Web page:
The FreeNAS server consists of three, 4TB drives in a ZFS filesystem which is similar to a raid 5 setup. This gives a total useable storage size of around 7TB and allows for redundancy with one drive able to fail and data still recoverable. I will go though some basic steps of how to use the share and set it to backup your home folder on linux.

  • Make sure you have an account on the FreeNAS server
    • I will be able to setup your account on the server if you’re in the research group
  • Make sure you can connect to the server
    • In our case the server has two IP addresses on the network and
    • To check if you can connect:
ping -c 3
  • Now make sure you have the required packeges to mount network drives
    • cifs or nfs should work but I will be using cifs for the tutorial. To change to nfs just replace any part that says cifs with nfs.
sudo apt-get install cifs-utils smbfs
  • Make a credentials file in your home directory
    • This file is going to store your username and password so we’re going to make sure it has the proper security so that it is not readable by everyone.
    • Make a file called .smbcredentials in your home folder ~/.
    • Place this in the file replacing name with the username you setup on the FreeNAS server and **** with the password.
  • Change the owner and permissions on the credentials file.
sudo chown root .smbcredentials
sudo chmod 600 .smbcredentials
  • Now make a folder to mount the FreeNAS server to. Replace username with the username on your system. If you don’t know you can check it with the whoami command.
sudo mkdir /mnt/FreeNAS
sudo chown -R username:username /mnt/FreeNAS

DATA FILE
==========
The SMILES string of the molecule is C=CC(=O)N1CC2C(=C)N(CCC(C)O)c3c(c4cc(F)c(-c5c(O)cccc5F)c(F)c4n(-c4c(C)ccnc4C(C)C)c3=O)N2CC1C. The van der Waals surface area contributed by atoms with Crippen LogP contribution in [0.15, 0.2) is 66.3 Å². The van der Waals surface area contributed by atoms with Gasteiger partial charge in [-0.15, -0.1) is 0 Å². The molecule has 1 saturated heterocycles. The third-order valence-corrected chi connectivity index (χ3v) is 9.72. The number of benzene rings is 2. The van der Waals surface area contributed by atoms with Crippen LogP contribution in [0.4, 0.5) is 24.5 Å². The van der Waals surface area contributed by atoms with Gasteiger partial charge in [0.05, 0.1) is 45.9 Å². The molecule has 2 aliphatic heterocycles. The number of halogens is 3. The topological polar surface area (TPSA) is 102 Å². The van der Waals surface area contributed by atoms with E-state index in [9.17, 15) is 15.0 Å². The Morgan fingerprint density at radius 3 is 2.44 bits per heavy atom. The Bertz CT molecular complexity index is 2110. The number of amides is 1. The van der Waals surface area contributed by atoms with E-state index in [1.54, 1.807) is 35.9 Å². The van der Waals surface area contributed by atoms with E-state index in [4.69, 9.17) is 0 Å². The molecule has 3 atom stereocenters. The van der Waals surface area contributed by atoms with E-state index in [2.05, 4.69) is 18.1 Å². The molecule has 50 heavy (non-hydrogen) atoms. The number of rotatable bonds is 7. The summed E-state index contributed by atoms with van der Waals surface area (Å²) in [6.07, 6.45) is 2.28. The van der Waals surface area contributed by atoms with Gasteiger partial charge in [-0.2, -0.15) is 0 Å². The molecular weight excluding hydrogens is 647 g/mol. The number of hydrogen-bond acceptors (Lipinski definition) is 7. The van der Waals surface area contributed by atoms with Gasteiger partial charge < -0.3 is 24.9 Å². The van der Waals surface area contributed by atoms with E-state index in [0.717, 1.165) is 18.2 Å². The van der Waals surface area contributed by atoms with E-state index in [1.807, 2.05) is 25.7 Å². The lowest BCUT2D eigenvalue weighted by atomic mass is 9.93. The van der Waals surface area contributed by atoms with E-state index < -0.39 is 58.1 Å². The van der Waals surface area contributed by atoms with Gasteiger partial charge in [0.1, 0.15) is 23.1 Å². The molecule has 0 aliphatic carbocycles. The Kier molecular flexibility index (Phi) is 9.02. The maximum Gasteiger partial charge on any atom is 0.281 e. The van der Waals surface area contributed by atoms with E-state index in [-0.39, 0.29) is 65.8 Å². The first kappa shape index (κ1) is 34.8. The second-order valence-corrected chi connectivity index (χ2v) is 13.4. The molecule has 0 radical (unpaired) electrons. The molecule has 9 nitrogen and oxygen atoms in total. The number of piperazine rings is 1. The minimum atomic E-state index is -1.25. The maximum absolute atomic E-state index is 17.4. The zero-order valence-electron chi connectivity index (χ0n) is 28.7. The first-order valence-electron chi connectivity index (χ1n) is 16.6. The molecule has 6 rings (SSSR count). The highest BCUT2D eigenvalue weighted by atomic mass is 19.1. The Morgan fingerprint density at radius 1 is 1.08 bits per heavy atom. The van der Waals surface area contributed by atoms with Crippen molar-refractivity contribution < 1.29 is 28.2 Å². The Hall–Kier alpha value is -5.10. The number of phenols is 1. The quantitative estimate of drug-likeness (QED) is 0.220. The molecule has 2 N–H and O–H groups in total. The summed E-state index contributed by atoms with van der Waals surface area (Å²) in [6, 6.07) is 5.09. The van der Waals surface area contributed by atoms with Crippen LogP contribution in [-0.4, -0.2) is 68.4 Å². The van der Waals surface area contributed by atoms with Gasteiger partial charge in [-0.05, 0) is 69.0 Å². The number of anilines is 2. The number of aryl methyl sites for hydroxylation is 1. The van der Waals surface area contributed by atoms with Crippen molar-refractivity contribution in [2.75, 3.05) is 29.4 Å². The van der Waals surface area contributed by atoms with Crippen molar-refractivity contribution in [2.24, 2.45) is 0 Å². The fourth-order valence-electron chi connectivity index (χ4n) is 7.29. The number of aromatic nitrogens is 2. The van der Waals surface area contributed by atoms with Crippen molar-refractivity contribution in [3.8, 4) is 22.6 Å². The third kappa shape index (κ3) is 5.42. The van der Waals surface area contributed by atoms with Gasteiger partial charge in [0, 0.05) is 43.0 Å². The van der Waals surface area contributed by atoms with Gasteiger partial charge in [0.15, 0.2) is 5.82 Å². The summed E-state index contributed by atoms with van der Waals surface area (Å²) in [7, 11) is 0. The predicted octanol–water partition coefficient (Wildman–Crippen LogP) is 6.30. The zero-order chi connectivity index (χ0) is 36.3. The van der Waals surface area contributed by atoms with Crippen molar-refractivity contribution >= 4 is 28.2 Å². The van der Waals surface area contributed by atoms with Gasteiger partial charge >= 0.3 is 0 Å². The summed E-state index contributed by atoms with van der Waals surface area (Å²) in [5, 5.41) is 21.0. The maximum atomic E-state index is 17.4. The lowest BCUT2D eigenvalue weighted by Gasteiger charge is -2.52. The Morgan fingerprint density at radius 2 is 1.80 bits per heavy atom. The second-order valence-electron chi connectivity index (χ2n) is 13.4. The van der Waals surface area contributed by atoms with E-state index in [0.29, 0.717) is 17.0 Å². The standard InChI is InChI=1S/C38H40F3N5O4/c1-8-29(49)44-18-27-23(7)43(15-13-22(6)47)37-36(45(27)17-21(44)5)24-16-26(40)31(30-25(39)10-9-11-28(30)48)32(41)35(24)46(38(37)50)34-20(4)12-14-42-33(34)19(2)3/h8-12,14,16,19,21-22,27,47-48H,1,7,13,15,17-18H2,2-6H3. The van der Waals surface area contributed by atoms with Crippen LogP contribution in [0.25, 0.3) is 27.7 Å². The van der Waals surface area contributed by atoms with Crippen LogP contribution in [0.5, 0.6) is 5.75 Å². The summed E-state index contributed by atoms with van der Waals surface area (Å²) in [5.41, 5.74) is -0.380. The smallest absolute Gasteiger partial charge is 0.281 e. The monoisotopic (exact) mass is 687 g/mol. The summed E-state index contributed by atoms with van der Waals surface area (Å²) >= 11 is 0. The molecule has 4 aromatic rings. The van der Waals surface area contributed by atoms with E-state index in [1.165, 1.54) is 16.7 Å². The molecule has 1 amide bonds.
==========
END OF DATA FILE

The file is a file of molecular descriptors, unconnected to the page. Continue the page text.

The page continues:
• Find your user id and group id using the id command. In most cases if you were the first user on the system they both should be 1000 but it’s still a good idea to check.
uid=1000(username) gid=1000(username) .....
  • As the root user edit /etc/fstab and add this line to the end of the file. Make sure to replace user with your username and userid and groupid with the id’s found in the pervious step.
// /mnt/FreeNAS cifs credentials=/home/user/.smbcredentials,isocharset=utf8,sec=ntml,uid=userid,gid=groupid 0 0 0
  • Now check to see if eveything mounts correctly:
sudo mount -a 

Now your computer should have the FreeNAS server mounted as a drive on your computer in the folder /mnt/FreeNAS you should be able to look into that directory and find a directory with your name where you can place anything you would like to backup. The next step will be to setup an automatic backup using rsync.

  • Create a file called and place the following inside of it making sure to change the username and ShareName to your match your name.
    • At a minimum you should exclude .ssh and .smbcredentials since these contain sensative information.
    • Make sure to add any other folders that may include sensative information.
    • This storage is mainly for your personal files so it is advised to exclude any folder with large amounts of raw data which is backed up in other locations.
rsync -av --exclude='.ssh' --exclude=".smbcredentials" --exclude='Downloads' --exclude='Desktop' /home/username /mnt/FreeNAS/ShareName
  • You can then move this file to the proper location and create a cronjob so that the script runs every hour during the workday.
sudo mv /usr/local/sbin/
crontab -e 
  • Add the following to the end of your crontab file.
0 8,9,10,11,12,13,14,15,16,17,18,19 * * * /usr/local/sbin/

If all these steps worked then your computer should backup your home folder everyday of the week from 8am-7pm. You can change this by editing the time you added to your crontab file.